In a blog I wrote about two weeks ago, the first line read “Never underestimate the power of the federal government to borrow or print money.”
Since I wanted to keep the blog focused on just the United States, I said "federal government."
After what happened during the weekend in Europe, it is keenly relevant to simply say: never underestimate the power of a government to borrow or print money.
As I said in that blog, the ability to do so will greatly limit the impact of any short term crisis.
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The European governments, as well as the U.S. government through the IMF, have shown tremendous willingness to borrow and print money to deal with a crisis.
And, it will greatly reduce short term problems as the tremendous worldwide stock-market rallies on Monday showed. Of course, this bailout doesn’t solve the problem of sovereign debt; it actually makes it worse in the long term.
As we said in both our books, "America’s Bubble Economy" and "Aftershock," it isn’t just America’s Bubble Economy; it is the World’s Bubble Economy.
And, because it’s a bubble economy, long term doesn’t mean it’s our children’s problem, as many would like to believe. It is likely the problems will begin again with the Europeans, but much worse, within just a few years.
Of course, during that time, another European bailout can be crafted, one in which the United States will likely be a bigger player. But again, in a bubble economy, such bailouts only help short term.
What’s so interesting about this bailout is the speed with which all these governments moved.
Before last week, it seemed to take months to develop a $50 billion bailout.
However, these same governments had no trouble crafting a $1 trillion bailout in 48 hours that was timed to be announced before the Asian markets opened.
This enormous concern about the stock markets meant just one thing — last week’s market collapse scared them to death.
I’m not sure who said what to who, but clearly someone made a very convincing argument that there would be a meltdown in the stock markets this week if something extremely dramatic wasn’t done before the first markets opened.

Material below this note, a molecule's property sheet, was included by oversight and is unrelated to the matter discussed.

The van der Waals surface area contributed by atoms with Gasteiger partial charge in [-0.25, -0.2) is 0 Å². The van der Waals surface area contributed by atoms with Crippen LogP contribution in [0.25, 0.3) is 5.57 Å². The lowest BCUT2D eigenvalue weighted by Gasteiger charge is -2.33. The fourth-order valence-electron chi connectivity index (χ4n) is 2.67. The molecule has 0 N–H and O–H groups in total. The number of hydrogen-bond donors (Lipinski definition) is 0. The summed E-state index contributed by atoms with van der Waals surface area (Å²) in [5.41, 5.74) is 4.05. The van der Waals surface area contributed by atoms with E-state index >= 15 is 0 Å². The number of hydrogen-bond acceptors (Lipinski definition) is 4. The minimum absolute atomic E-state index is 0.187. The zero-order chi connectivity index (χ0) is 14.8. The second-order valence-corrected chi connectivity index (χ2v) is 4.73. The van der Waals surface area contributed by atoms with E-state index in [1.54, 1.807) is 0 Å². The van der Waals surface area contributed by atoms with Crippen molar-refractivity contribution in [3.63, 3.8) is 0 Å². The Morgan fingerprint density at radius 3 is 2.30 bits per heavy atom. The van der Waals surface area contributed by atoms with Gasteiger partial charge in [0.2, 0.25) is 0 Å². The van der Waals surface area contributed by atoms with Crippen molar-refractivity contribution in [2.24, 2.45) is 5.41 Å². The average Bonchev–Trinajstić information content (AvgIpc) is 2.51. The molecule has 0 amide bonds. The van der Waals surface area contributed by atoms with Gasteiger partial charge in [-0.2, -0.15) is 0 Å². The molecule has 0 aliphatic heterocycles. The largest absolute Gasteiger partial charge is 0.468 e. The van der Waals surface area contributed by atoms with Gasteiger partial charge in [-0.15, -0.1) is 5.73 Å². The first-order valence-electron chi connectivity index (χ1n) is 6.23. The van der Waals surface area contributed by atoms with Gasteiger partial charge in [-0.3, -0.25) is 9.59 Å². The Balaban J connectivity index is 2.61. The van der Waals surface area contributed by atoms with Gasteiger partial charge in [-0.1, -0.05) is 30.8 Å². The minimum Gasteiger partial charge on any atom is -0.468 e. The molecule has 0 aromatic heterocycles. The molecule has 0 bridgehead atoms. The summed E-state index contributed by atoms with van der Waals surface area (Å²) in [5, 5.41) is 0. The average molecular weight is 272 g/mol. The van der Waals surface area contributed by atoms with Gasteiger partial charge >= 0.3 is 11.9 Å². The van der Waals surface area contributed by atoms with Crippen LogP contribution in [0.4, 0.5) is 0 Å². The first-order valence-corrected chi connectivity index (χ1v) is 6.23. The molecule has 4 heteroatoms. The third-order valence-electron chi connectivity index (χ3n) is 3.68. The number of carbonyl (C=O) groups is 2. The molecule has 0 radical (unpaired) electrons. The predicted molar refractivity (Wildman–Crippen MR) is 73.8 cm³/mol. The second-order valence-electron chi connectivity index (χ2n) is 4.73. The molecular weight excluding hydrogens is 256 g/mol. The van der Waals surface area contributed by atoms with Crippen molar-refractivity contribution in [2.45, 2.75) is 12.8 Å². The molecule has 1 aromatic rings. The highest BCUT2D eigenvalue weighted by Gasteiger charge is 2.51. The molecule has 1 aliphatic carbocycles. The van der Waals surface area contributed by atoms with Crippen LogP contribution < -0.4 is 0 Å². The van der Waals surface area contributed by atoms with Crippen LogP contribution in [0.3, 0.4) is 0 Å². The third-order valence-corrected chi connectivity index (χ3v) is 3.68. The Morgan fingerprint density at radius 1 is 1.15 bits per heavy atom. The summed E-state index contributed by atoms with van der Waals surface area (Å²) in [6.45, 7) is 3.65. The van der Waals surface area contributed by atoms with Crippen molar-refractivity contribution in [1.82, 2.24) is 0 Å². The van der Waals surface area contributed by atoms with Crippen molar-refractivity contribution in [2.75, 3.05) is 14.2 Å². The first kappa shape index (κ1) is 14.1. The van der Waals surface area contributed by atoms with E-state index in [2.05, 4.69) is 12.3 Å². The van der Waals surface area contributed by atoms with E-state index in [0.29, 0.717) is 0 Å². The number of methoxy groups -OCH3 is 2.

Clearly, no one in those meetings thought last week’s stock market collapse was due to a technical glitch. They felt it was a prelude to a meltdown this week.
Cheerleaders on Wall Street might not read it that way, but that’s obviously what those governmental leaders were thinking.
It’s also a very clear sign that we are in a bubble economy and many people sense it, even if they don’t say it.
Indeed, the World’s Bubble Economy gets more interesting every day.
And, let’s not forget the enormous role China is playing in maintaining the World’s Bubble Economy through its massive governmental intervention in its financial markets and its economy.
It wouldn’t be at all surprising to see bubble-popping in China’s credit, real-estate or stock markets causing a European-like problem.
Yes, it too could be bailed out. But again, it only helps in the short term, and the long term isn’t that far away.
About the Author: Robert Wiedemer
Robert Wiedemer is president of the Foresight Group, a macroeconomic forecasting firm that customizes its forecasts for specific businesses and investment funds. He is a regular contributor to Financial Intelligence Report, the flagship investment newsletter of Newsmax Media. Click Here
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